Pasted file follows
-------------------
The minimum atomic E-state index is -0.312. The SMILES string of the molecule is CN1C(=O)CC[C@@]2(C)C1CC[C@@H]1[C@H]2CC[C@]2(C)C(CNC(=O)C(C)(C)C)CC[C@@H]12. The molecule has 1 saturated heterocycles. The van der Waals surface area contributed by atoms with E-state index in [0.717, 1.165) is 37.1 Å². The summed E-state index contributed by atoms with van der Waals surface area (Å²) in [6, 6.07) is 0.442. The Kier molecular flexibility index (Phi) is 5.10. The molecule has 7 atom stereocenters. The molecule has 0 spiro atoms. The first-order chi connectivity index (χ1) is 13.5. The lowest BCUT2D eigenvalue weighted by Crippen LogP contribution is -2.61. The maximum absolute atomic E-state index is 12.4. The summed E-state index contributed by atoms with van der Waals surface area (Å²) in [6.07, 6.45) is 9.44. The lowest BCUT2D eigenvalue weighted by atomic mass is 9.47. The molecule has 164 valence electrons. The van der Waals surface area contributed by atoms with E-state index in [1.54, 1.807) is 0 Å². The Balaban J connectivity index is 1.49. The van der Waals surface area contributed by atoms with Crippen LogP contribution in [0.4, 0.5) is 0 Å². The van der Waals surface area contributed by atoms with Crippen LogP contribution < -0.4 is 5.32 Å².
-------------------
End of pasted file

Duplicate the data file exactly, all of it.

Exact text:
The minimum atomic E-state index is -0.312. The SMILES string of the molecule is CN1C(=O)CC[C@@]2(C)C1CC[C@@H]1[C@H]2CC[C@]2(C)C(CNC(=O)C(C)(C)C)CC[C@@H]12. The molecule has 1 saturated heterocycles. The van der Waals surface area contributed by atoms with E-state index in [0.717, 1.165) is 37.1 Å². The summed E-state index contributed by atoms with van der Waals surface area (Å²) in [6, 6.07) is 0.442. The Kier molecular flexibility index (Phi) is 5.10. The molecule has 7 atom stereocenters. The molecule has 0 spiro atoms. The first-order chi connectivity index (χ1) is 13.5. The lowest BCUT2D eigenvalue weighted by Crippen LogP contribution is -2.61. The maximum absolute atomic E-state index is 12.4. The summed E-state index contributed by atoms with van der Waals surface area (Å²) in [6.07, 6.45) is 9.44. The lowest BCUT2D eigenvalue weighted by atomic mass is 9.47. The molecule has 164 valence electrons. The van der Waals surface area contributed by atoms with E-state index in [1.54, 1.807) is 0 Å². The Balaban J connectivity index is 1.49. The van der Waals surface area contributed by atoms with Crippen LogP contribution in [0.4, 0.5) is 0 Å². The van der Waals surface area contributed by atoms with Crippen LogP contribution < -0.4 is 5.32 Å².